I've been playing around with some image scaling stuff tonight and came up with the following. I'm interested in your opinions.
In
this post, tepples talks about doubling the image size with nearest-neighbor interpolation before performing any additional resizing with bilinear interpolation. The method I came up with is essentially an extension of this idea, except that it's done in one step and the amount of bilinear interpolation is adjustable (hence the 'fractional' in fractional bilinear filtering).
The implementation is pretty simple. Here's the shader code.
fbi.fx:
Code:
/*
Copyright (c) 2013 James Slepicka
Permission is hereby granted, free of charge, to any person obtaining a copy
of this software and associated documentation files (the "Software"), to deal
in the Software without restriction, including without limitation the rights
to use, copy, modify, merge, publish, distribute, sublicense, and/or sell
copies of the Software, and to permit persons to whom the Software is
furnished to do so, subject to the following conditions:
The above copyright notice and this permission notice shall be included in
all copies or substantial portions of the Software.
THE SOFTWARE IS PROVIDED "AS IS", WITHOUT WARRANTY OF ANY KIND, EXPRESS OR
IMPLIED, INCLUDING BUT NOT LIMITED TO THE WARRANTIES OF MERCHANTABILITY,
FITNESS FOR A PARTICULAR PURPOSE AND NONINFRINGEMENT. IN NO EVENT SHALL THE
AUTHORS OR COPYRIGHT HOLDERS BE LIABLE FOR ANY CLAIM, DAMAGES OR OTHER
LIABILITY, WHETHER IN AN ACTION OF CONTRACT, TORT OR OTHERWISE, ARISING FROM,
OUT OF OR IN CONNECTION WITH THE SOFTWARE OR THE USE OR OTHER DEALINGS IN
THE SOFTWARE.
*/
Texture2D tex;
SamplerState sam_linear
{
Filter = MIN_MAG_MIP_LINEAR;
AddressU = Clamp;
AddressV = Clamp;
};
matrix world;
matrix view;
matrix proj;
float2 tex_size;
float2 input_size;
float2 output_size;
float sharpness = 1.0;
struct VS_INPUT
{
float4 pos : POSITION;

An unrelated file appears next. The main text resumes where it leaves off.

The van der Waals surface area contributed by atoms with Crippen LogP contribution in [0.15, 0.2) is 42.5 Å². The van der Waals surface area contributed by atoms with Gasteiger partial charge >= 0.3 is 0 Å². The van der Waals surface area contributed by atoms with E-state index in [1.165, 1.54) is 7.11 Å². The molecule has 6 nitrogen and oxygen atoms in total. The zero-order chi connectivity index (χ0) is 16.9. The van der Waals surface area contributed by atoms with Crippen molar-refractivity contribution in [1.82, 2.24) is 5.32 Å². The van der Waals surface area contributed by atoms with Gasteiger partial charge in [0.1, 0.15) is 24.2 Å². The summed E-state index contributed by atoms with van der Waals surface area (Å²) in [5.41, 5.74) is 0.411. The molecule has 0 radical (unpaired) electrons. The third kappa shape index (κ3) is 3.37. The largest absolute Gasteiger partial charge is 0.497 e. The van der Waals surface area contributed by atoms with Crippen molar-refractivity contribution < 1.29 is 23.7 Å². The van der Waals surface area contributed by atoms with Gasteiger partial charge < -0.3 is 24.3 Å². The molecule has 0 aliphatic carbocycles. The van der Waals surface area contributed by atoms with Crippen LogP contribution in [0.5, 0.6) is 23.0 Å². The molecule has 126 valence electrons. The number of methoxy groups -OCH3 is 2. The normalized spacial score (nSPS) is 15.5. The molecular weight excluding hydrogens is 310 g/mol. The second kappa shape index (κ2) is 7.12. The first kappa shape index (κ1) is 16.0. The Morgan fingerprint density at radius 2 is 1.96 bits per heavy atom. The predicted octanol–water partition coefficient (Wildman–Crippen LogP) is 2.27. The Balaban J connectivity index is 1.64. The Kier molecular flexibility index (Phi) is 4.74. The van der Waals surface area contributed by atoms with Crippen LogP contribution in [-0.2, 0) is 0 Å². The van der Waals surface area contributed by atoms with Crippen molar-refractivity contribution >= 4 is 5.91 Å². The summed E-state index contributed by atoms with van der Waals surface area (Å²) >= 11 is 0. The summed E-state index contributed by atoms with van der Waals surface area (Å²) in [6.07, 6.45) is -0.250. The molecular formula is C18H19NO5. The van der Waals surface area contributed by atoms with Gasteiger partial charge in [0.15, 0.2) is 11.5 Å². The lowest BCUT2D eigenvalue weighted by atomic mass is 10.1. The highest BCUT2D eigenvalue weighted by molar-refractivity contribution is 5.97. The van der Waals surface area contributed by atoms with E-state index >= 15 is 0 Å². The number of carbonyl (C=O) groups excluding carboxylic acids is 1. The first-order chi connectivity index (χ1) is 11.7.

float2 tex : TEXCOORD0;
};
struct PS_INPUT
{
float4 pos : SV_POSITION;
float2 tex : TEXCOORD0;
};
PS_INPUT VS (VS_INPUT input)
{
PS_INPUT output = (PS_INPUT)0;
output.pos = mul (input.pos, world);
output.pos = mul (output.pos, view);
output.pos = mul (output.pos, proj);
output.tex = input.tex;
return output;
}
float4 PS (PS_INPUT input) : SV_Target
{
float2 scale = output_size / input_size;
float2 interp = saturate((scale - lerp(scale, 1.0, sharpness))/(scale * 2.0));
float2 p = input.tex.xy * tex_size + .5;
float2 i = floor(p);
float2 f = p - i;
f = saturate((f - interp) / (1.0 - interp * 2.0));
p = ((i + f) - .5) / tex_size;
float4 r = tex.Sample(sam_linear, p);
r.a = 1.0;
return r;
}
technique10 render
{
pass P0
{
SetVertexShader(CompileShader(vs_4_0, VS()));
SetGeometryShader(NULL);
SetPixelShader(CompileShader(ps_4_0, PS()));
}
}
Some sample images to help illustrate the concept:
Nearest-neighbor:
Bilinear interpolation:
And somewhere in-between:
If you'd like to play around with it, I put together a
demo app. Use the up and down arrows (or page up/down) to adjust the amount of interpolation. DX10 (Win Vista+) is required and you may need to download some libraries from Microsoft if you get messages about missing dlls:
MSVC++ redistributable and the
DirectX runtime.